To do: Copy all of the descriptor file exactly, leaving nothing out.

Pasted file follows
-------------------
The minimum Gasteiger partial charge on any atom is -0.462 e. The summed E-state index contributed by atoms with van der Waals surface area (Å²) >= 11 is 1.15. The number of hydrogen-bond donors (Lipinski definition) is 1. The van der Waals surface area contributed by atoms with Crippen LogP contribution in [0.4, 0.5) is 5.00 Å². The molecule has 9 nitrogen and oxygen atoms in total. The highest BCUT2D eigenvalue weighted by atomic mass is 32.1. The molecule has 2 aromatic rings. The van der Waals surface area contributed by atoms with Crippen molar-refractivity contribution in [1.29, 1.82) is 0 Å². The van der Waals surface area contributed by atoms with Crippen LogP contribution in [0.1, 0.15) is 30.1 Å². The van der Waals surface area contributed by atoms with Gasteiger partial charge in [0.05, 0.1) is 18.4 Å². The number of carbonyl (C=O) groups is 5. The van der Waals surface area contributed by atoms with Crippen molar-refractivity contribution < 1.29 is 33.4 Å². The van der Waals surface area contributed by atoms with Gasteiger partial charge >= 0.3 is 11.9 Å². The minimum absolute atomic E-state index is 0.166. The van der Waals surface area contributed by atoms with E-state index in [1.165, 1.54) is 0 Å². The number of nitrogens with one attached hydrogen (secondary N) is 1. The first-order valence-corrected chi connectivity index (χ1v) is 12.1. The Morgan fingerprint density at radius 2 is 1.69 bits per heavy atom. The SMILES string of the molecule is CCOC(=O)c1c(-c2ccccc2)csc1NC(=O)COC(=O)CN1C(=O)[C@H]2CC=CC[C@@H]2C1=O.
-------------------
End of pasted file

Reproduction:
The minimum Gasteiger partial charge on any atom is -0.462 e. The summed E-state index contributed by atoms with van der Waals surface area (Å²) >= 11 is 1.15. The number of hydrogen-bond donors (Lipinski definition) is 1. The van der Waals surface area contributed by atoms with Crippen LogP contribution in [0.4, 0.5) is 5.00 Å². The molecule has 9 nitrogen and oxygen atoms in total. The highest BCUT2D eigenvalue weighted by atomic mass is 32.1. The molecule has 2 aromatic rings. The van der Waals surface area contributed by atoms with Crippen molar-refractivity contribution in [1.29, 1.82) is 0 Å². The van der Waals surface area contributed by atoms with Crippen LogP contribution in [0.1, 0.15) is 30.1 Å². The van der Waals surface area contributed by atoms with Gasteiger partial charge in [0.05, 0.1) is 18.4 Å². The number of carbonyl (C=O) groups is 5. The van der Waals surface area contributed by atoms with Crippen molar-refractivity contribution < 1.29 is 33.4 Å². The van der Waals surface area contributed by atoms with Gasteiger partial charge >= 0.3 is 11.9 Å². The minimum absolute atomic E-state index is 0.166. The van der Waals surface area contributed by atoms with E-state index in [1.165, 1.54) is 0 Å². The number of nitrogens with one attached hydrogen (secondary N) is 1. The first-order valence-corrected chi connectivity index (χ1v) is 12.1. The Morgan fingerprint density at radius 2 is 1.69 bits per heavy atom. The SMILES string of the molecule is CCOC(=O)c1c(-c2ccccc2)csc1NC(=O)COC(=O)CN1C(=O)[C@H]2CC=CC[C@@H]2C1=O.